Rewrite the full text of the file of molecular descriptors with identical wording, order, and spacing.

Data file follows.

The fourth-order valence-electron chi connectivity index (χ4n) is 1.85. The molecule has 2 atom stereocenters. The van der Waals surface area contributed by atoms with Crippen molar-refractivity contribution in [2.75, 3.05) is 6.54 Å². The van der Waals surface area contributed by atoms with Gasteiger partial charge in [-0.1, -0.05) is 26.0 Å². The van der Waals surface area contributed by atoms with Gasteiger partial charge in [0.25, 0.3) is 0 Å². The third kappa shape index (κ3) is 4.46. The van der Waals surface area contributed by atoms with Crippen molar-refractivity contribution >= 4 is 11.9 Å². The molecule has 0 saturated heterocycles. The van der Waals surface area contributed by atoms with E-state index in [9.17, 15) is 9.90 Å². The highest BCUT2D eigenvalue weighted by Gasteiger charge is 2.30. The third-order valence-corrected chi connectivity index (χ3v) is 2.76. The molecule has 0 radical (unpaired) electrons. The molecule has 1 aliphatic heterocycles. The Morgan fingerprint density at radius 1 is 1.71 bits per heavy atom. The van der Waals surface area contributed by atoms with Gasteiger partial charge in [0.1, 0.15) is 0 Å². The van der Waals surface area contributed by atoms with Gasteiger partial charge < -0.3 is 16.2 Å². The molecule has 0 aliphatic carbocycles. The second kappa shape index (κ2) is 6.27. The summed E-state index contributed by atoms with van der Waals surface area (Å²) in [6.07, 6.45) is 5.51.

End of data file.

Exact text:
The fourth-order valence-electron chi connectivity index (χ4n) is 1.85. The molecule has 2 atom stereocenters. The van der Waals surface area contributed by atoms with Crippen molar-refractivity contribution in [2.75, 3.05) is 6.54 Å². The van der Waals surface area contributed by atoms with Gasteiger partial charge in [-0.1, -0.05) is 26.0 Å². The van der Waals surface area contributed by atoms with Gasteiger partial charge in [0.25, 0.3) is 0 Å². The third kappa shape index (κ3) is 4.46. The van der Waals surface area contributed by atoms with Crippen molar-refractivity contribution >= 4 is 11.9 Å². The molecule has 0 saturated heterocycles. The van der Waals surface area contributed by atoms with E-state index in [9.17, 15) is 9.90 Å². The highest BCUT2D eigenvalue weighted by Gasteiger charge is 2.30. The third-order valence-corrected chi connectivity index (χ3v) is 2.76. The molecule has 0 radical (unpaired) electrons. The molecule has 1 aliphatic heterocycles. The Morgan fingerprint density at radius 1 is 1.71 bits per heavy atom. The van der Waals surface area contributed by atoms with Gasteiger partial charge in [0.1, 0.15) is 0 Å². The van der Waals surface area contributed by atoms with Gasteiger partial charge < -0.3 is 16.2 Å². The molecule has 0 aliphatic carbocycles. The second kappa shape index (κ2) is 6.27. The summed E-state index contributed by atoms with van der Waals surface area (Å²) in [6.07, 6.45) is 5.51.